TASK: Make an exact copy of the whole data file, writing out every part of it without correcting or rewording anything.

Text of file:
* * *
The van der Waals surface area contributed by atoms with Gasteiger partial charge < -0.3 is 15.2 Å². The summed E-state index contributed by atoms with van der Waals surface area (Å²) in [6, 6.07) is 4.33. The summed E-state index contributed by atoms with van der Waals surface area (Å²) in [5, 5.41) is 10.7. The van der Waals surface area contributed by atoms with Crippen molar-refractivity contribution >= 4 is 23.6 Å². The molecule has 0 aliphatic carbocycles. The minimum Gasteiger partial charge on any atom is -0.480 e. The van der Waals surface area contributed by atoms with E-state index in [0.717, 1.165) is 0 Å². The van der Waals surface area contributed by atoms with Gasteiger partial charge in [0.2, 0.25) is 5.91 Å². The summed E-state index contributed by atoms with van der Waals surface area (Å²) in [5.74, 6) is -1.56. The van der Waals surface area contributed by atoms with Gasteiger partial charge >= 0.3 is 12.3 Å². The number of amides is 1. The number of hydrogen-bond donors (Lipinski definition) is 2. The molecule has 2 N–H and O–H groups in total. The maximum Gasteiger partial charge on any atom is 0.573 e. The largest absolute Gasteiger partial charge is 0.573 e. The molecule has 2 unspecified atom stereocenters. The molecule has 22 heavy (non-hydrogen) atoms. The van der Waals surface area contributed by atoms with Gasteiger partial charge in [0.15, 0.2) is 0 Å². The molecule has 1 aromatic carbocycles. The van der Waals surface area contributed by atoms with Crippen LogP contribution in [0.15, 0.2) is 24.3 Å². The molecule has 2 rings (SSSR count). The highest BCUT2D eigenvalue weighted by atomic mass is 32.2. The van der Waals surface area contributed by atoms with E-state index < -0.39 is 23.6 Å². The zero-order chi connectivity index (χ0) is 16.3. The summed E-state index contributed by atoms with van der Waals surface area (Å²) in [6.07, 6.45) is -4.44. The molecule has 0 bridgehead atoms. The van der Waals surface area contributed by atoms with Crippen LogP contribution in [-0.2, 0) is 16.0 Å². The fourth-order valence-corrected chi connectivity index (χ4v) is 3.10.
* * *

The van der Waals surface area contributed by atoms with Gasteiger partial charge < -0.3 is 15.2 Å². The summed E-state index contributed by atoms with van der Waals surface area (Å²) in [6, 6.07) is 4.33. The summed E-state index contributed by atoms with van der Waals surface area (Å²) in [5, 5.41) is 10.7. The van der Waals surface area contributed by atoms with Crippen molar-refractivity contribution >= 4 is 23.6 Å². The molecule has 0 aliphatic carbocycles. The minimum Gasteiger partial charge on any atom is -0.480 e. The van der Waals surface area contributed by atoms with E-state index in [0.717, 1.165) is 0 Å². The van der Waals surface area contributed by atoms with Gasteiger partial charge in [0.2, 0.25) is 5.91 Å². The summed E-state index contributed by atoms with van der Waals surface area (Å²) in [5.74, 6) is -1.56. The van der Waals surface area contributed by atoms with Gasteiger partial charge >= 0.3 is 12.3 Å². The number of amides is 1. The number of hydrogen-bond donors (Lipinski definition) is 2. The molecule has 2 N–H and O–H groups in total. The maximum Gasteiger partial charge on any atom is 0.573 e. The largest absolute Gasteiger partial charge is 0.573 e. The molecule has 2 unspecified atom stereocenters. The molecule has 22 heavy (non-hydrogen) atoms. The van der Waals surface area contributed by atoms with Gasteiger partial charge in [0.15, 0.2) is 0 Å². The molecule has 1 aromatic carbocycles. The van der Waals surface area contributed by atoms with Crippen LogP contribution in [0.15, 0.2) is 24.3 Å². The molecule has 2 rings (SSSR count). The highest BCUT2D eigenvalue weighted by atomic mass is 32.2. The van der Waals surface area contributed by atoms with E-state index < -0.39 is 23.6 Å². The zero-order chi connectivity index (χ0) is 16.3. The summed E-state index contributed by atoms with van der Waals surface area (Å²) in [6.07, 6.45) is -4.44. The molecule has 0 bridgehead atoms. The van der Waals surface area contributed by atoms with Crippen LogP contribution in [-0.2, 0) is 16.0 Å². The fourth-order valence-corrected chi connectivity index (χ4v) is 3.10.